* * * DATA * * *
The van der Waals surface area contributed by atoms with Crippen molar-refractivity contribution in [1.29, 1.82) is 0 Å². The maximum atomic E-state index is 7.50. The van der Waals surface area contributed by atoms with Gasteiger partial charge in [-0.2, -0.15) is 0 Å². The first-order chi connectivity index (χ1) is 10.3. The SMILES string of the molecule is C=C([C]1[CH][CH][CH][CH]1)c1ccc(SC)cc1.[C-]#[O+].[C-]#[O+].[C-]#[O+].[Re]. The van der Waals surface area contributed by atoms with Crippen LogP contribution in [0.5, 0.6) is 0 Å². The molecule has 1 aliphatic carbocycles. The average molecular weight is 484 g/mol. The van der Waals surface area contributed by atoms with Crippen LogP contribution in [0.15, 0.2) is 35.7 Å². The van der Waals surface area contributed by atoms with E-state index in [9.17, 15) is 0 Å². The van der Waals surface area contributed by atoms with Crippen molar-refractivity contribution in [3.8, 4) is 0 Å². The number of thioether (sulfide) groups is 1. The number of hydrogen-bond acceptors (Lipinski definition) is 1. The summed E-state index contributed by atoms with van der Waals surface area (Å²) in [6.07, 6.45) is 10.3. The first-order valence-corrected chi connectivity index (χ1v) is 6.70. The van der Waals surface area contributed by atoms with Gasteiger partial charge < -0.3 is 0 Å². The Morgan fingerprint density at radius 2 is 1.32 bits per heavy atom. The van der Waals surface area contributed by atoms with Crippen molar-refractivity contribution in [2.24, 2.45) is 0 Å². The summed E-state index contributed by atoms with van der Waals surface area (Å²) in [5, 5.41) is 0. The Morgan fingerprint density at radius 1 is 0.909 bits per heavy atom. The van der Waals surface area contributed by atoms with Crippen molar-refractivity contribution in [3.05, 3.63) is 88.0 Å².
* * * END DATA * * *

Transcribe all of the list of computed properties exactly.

The van der Waals surface area contributed by atoms with Crippen molar-refractivity contribution in [1.29, 1.82) is 0 Å². The maximum atomic E-state index is 7.50. The van der Waals surface area contributed by atoms with Gasteiger partial charge in [-0.2, -0.15) is 0 Å². The first-order chi connectivity index (χ1) is 10.3. The SMILES string of the molecule is C=C([C]1[CH][CH][CH][CH]1)c1ccc(SC)cc1.[C-]#[O+].[C-]#[O+].[C-]#[O+].[Re]. The van der Waals surface area contributed by atoms with Crippen LogP contribution in [0.5, 0.6) is 0 Å². The molecule has 1 aliphatic carbocycles. The average molecular weight is 484 g/mol. The van der Waals surface area contributed by atoms with Crippen LogP contribution in [0.15, 0.2) is 35.7 Å². The van der Waals surface area contributed by atoms with E-state index in [9.17, 15) is 0 Å². The van der Waals surface area contributed by atoms with Crippen molar-refractivity contribution in [3.8, 4) is 0 Å². The number of thioether (sulfide) groups is 1. The number of hydrogen-bond acceptors (Lipinski definition) is 1. The summed E-state index contributed by atoms with van der Waals surface area (Å²) in [6.07, 6.45) is 10.3. The first-order valence-corrected chi connectivity index (χ1v) is 6.70. The van der Waals surface area contributed by atoms with Gasteiger partial charge < -0.3 is 0 Å². The Morgan fingerprint density at radius 2 is 1.32 bits per heavy atom. The van der Waals surface area contributed by atoms with Crippen molar-refractivity contribution in [2.24, 2.45) is 0 Å². The summed E-state index contributed by atoms with van der Waals surface area (Å²) in [5, 5.41) is 0. The Morgan fingerprint density at radius 1 is 0.909 bits per heavy atom. The van der Waals surface area contributed by atoms with Crippen molar-refractivity contribution in [3.05, 3.63) is 88.0 Å².